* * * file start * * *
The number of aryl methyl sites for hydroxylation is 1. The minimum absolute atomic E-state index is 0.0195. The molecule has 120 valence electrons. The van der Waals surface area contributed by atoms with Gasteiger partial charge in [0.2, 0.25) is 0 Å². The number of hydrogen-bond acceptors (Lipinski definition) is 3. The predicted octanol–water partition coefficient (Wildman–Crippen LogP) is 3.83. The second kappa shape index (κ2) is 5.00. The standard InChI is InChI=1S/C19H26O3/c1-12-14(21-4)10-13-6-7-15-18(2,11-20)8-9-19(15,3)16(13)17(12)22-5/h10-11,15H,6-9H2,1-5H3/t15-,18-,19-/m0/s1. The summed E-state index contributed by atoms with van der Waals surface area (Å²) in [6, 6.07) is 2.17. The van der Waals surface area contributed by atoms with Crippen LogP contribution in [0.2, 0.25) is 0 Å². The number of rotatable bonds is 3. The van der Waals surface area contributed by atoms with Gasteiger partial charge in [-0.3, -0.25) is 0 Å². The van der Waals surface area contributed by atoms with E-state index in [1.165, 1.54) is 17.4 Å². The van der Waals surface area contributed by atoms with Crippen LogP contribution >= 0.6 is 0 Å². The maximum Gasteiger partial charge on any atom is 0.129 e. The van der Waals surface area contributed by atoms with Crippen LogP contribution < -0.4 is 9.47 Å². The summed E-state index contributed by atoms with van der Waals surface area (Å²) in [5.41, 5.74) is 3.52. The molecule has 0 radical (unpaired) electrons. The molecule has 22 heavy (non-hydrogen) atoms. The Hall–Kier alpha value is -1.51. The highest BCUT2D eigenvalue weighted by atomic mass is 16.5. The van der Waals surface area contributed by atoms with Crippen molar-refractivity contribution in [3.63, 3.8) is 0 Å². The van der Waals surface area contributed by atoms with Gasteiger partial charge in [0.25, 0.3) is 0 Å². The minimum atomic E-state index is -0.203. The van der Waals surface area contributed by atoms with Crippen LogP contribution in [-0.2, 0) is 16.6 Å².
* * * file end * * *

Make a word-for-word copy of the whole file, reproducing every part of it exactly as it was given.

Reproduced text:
The number of aryl methyl sites for hydroxylation is 1. The minimum absolute atomic E-state index is 0.0195. The molecule has 120 valence electrons. The van der Waals surface area contributed by atoms with Gasteiger partial charge in [0.2, 0.25) is 0 Å². The number of hydrogen-bond acceptors (Lipinski definition) is 3. The predicted octanol–water partition coefficient (Wildman–Crippen LogP) is 3.83. The second kappa shape index (κ2) is 5.00. The standard InChI is InChI=1S/C19H26O3/c1-12-14(21-4)10-13-6-7-15-18(2,11-20)8-9-19(15,3)16(13)17(12)22-5/h10-11,15H,6-9H2,1-5H3/t15-,18-,19-/m0/s1. The summed E-state index contributed by atoms with van der Waals surface area (Å²) in [6, 6.07) is 2.17. The van der Waals surface area contributed by atoms with Crippen LogP contribution in [0.2, 0.25) is 0 Å². The number of rotatable bonds is 3. The van der Waals surface area contributed by atoms with Gasteiger partial charge in [-0.3, -0.25) is 0 Å². The van der Waals surface area contributed by atoms with E-state index in [1.165, 1.54) is 17.4 Å². The van der Waals surface area contributed by atoms with Crippen LogP contribution >= 0.6 is 0 Å². The maximum Gasteiger partial charge on any atom is 0.129 e. The van der Waals surface area contributed by atoms with Crippen LogP contribution < -0.4 is 9.47 Å². The summed E-state index contributed by atoms with van der Waals surface area (Å²) in [5.41, 5.74) is 3.52. The molecule has 0 radical (unpaired) electrons. The molecule has 22 heavy (non-hydrogen) atoms. The Hall–Kier alpha value is -1.51. The highest BCUT2D eigenvalue weighted by atomic mass is 16.5. The van der Waals surface area contributed by atoms with Crippen molar-refractivity contribution in [3.63, 3.8) is 0 Å². The van der Waals surface area contributed by atoms with Gasteiger partial charge in [0.25, 0.3) is 0 Å². The minimum atomic E-state index is -0.203. The van der Waals surface area contributed by atoms with Crippen LogP contribution in [-0.2, 0) is 16.6 Å².